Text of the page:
Indian-American Republican presidential aspirant Vivek Ramaswamy has called the H-1B visa programme a form of “indentured servitude” and vowed to replace the system with meritocratic admission if he wins the race to the White House in 2024.
The H-1B visa programme is designed to allow skilled foreign workers to come to the United States and work for American companies. It is the most sought-after visa category among Indian IT professionals as it allows US-based companies to employ foreign workers in specialty occasions requiring theoretical or technical know-how.
The H-1B visa requires long waiting time extending to several years and the selection process, involving the lottery system, has been much criticised.
Ramaswamy acknowledged his own experience with immigration during his opening remarks at the first Republican debate in Milwaukee and said the H-1B system is “bad for everyone involved.” He himself has used the H-1B visa programme 29 times.
“My parents came to this country with no money 40 years ago. I have gone on to found multi-billion-dollar companies,” Ramaswamy said.
“The lottery system needs to be replaced by actual meritocratic admission. It’s a form of indentured servitude that only accrues to the benefit of the company that sponsored an H-1B immigrant. I’ll gut it,” Ramaswamy said in a statement, adding that the US needs to eliminate chain-based migration.
“The people who come as family members are not the meritocratic immigrants who make skills-based contributions to this country,” he added.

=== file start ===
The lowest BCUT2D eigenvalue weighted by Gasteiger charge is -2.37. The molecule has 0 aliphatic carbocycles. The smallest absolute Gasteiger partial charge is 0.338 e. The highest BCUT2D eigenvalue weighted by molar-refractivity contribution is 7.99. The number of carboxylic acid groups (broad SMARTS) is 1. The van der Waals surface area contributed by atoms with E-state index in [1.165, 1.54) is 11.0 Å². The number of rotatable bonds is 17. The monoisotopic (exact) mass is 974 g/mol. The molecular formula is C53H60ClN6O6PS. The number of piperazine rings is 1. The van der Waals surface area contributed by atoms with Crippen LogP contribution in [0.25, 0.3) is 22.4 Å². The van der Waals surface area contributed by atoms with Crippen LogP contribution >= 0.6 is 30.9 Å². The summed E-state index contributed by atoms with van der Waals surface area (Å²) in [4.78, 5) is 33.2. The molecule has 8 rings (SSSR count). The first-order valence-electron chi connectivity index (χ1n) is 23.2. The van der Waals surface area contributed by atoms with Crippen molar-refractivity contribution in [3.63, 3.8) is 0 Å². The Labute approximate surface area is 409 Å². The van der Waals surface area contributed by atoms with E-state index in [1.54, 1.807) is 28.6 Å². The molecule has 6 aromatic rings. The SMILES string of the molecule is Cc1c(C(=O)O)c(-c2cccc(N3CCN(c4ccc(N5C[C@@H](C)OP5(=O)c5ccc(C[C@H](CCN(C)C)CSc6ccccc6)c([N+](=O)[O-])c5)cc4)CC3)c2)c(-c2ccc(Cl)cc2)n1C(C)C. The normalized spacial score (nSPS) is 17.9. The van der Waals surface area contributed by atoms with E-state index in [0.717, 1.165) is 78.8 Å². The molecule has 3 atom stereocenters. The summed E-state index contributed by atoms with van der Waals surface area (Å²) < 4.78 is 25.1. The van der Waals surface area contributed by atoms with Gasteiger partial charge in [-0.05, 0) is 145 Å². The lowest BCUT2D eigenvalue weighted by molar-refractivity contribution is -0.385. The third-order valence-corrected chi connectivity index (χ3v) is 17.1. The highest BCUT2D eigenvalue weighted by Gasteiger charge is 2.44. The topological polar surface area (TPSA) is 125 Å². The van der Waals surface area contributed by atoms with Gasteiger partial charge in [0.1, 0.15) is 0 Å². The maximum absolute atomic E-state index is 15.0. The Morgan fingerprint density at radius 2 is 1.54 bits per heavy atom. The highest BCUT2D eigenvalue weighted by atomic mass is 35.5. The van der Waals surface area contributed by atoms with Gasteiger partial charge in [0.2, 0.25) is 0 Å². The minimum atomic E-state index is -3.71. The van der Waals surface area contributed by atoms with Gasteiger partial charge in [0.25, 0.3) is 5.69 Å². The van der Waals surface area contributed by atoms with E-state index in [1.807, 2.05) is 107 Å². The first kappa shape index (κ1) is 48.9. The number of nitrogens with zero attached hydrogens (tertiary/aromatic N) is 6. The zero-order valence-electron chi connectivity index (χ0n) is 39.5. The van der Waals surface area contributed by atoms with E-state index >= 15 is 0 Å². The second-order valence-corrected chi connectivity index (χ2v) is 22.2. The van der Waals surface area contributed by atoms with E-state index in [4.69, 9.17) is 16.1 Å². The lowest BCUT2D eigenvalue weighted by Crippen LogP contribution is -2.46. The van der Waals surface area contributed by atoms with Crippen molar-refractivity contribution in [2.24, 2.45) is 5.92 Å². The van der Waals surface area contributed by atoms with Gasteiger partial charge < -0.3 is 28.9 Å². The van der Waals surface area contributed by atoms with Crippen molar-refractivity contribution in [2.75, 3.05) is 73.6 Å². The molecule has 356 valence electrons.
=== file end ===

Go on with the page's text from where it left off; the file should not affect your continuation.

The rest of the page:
Every year, the US gives 65,000 H-1B visas which are open to all and 20,000 to those with advanced US degrees. Currently, nearly three-fourths of H-1B visas go to Indian professionals.
However, for 85,000 available H-1B visa slots, the US businesses submitted 780,884 applications for fiscal year 2021.
In July, Indian-American Congressman Raja Krishnamoorthi, a Democrat, introduced a bill proposing to double the annual intake of highly skilled foreign workers on H-1B work visas coveted by Indian professionals.
The bill also seeks to double the number of H-1B visas available annually from 65,000 to 130,000 to allow American employers, including in critical technology sectors, to draw the best talent from around the world.
Many use the H-1B visa as a precursor for permanent residency. However, the waiting periods for the employment-based green card for Indians can stretch into decades.
The US embassy in India has already processed over 9 lakh non-immigrant visas currently and is expected to pass the one million mark soon.
The H-1B holders in the US don’t have several rights, for instance, they cannot vote in US elections and the visas last only for three years, after which it requires an extension (after which the entire visa must be renewed).
Though, there are other visa categories for Indian immigrants like B1/B2 visas, that allow them to find a new job, but it is not permissible to engage in any kind of employment under the visa categories.
When someone on a B1/B2 visa gets a job in the US, they will need to get a work permit and therefore have to change their status to an employment-authorised status.